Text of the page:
Pure-white, Arctic-dwelling beluga whales and their black and white cousins the orcas are rarely seen in the Atlantic outside of icy polar waters. While orcas migrate around the globe and inhabit both Arctic and Antarctic waters, belugas are usually at home only in the frozen north. Massachusetts residents, then, are unlikely to ever see these whales, but this month prospective whale watchers might get lucky. Just a few days ago, both whales were spotted in Massachusetts—quite a distance south from the whales’ usual frigid habitat.
On June 15th, a lone beluga was seen in the mouth of the Taunton River in Fall River, Massachusetts. The sighting was rare for two reasons: first for its distance from the arctic and second because belugas usually travel in pods and are rarely seen alone. This beluga, however, which appeared to be a healthy adult male, cruised around solo in the river for several days, delighting the citizens of Fall River but worrying advocates concerned for the whale’s safety. Meanwhile, on June 25th, the U.S. Coast Guard came across a pod of orcas about 150 miles off the coast of Nantucket. The picture below shows the orcas surfacing beside the CGC Campbell.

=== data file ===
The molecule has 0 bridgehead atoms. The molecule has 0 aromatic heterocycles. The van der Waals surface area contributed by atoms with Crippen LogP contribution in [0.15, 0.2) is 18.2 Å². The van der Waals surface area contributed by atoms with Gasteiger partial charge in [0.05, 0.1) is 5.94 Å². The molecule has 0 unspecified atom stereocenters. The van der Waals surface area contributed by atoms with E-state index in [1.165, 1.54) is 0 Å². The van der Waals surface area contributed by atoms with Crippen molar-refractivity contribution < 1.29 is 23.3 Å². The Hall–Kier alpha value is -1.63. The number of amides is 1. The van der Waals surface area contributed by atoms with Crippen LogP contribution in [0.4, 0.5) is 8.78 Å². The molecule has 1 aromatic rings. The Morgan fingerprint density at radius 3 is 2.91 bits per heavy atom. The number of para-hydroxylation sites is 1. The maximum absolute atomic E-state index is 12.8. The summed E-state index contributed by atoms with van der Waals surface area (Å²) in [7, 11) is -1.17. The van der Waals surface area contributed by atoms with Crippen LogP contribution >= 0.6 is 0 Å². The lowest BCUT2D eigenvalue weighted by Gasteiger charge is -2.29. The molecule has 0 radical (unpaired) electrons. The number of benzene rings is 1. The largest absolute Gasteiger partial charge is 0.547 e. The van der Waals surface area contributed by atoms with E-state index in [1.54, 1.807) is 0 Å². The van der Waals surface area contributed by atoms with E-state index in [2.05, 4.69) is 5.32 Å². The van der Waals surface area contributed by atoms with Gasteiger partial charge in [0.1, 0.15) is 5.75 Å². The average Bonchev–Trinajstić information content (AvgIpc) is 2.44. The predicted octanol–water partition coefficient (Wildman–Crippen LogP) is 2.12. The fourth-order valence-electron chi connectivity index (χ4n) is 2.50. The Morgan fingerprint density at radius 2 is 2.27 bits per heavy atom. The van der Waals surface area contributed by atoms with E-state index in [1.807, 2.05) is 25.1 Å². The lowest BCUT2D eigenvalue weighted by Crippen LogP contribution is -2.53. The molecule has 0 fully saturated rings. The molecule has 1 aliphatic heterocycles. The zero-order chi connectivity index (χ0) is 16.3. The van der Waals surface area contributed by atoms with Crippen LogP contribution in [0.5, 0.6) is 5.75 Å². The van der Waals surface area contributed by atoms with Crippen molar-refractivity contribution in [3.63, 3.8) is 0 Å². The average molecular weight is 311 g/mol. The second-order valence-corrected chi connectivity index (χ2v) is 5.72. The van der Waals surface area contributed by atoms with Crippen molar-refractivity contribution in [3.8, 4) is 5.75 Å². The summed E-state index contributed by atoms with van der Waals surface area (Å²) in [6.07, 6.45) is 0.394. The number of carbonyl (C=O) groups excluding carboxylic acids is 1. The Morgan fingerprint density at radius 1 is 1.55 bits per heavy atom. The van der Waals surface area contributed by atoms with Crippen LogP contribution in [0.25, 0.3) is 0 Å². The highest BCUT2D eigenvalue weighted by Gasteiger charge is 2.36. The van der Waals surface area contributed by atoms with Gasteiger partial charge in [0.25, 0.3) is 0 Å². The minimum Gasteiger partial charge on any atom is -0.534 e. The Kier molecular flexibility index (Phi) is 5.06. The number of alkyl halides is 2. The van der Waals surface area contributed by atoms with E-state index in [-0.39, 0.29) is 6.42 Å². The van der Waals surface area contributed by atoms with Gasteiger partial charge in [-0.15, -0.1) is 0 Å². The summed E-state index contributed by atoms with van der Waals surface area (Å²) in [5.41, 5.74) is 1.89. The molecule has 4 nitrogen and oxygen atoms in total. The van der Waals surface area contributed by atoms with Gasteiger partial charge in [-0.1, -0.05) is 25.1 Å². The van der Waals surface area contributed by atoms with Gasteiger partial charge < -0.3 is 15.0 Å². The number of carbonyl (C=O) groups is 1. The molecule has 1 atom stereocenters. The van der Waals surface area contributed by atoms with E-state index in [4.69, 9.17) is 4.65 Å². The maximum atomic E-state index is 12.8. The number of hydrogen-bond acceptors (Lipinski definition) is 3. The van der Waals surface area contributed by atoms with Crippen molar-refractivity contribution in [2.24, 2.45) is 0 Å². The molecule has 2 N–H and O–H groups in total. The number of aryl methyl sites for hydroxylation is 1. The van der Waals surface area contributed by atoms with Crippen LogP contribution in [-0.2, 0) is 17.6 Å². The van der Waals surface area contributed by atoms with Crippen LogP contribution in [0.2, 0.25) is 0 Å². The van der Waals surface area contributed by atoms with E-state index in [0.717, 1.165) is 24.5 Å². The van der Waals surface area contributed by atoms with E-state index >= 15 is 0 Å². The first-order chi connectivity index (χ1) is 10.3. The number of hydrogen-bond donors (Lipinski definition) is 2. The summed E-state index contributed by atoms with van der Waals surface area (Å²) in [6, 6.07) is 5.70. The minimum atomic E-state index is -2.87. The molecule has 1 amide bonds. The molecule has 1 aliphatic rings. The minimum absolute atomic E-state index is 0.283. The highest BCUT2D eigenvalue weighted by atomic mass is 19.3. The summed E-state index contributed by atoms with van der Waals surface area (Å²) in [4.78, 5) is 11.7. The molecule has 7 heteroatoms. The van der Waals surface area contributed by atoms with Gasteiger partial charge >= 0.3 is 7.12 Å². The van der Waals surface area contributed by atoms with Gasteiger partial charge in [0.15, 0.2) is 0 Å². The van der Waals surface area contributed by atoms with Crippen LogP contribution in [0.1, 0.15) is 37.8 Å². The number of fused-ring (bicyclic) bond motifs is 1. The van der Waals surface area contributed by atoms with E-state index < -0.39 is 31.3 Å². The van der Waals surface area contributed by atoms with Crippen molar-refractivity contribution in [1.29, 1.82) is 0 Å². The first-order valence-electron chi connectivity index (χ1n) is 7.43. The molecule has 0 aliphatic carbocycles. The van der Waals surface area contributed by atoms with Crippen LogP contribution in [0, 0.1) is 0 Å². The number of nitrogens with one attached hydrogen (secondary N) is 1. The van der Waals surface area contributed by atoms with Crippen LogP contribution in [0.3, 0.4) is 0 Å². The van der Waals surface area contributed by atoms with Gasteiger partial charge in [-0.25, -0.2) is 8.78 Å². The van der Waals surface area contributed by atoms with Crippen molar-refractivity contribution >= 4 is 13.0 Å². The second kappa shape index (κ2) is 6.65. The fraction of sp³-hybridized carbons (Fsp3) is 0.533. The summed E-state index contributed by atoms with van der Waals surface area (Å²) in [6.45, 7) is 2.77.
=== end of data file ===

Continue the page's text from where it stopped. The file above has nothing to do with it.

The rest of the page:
Scientists have been both pleased and puzzled by the unexpected appearances. While the sighting of such rare visitors to New England is certainly exciting, there may be an unfortunate reason for these whales’ presence here. Researchers from Mystic Aquarium suspect that both the beluga’s and the orcas’ movements may be an indication of melting Arctic ice and of the impact this environmental change has on the Arctic’s inhabitants—the whales may have been driven south in search of more abundant food. These aren’t the first polar visitors to New England this year, either—a bowhead whale was spotted in April off the coast of Cape Cod.
The verdict is still out, however, on what the connection is between melting ice and wandering whales. In the meantime, we can enjoy the rare sight of these beautiful creatures.
Feature image via USCG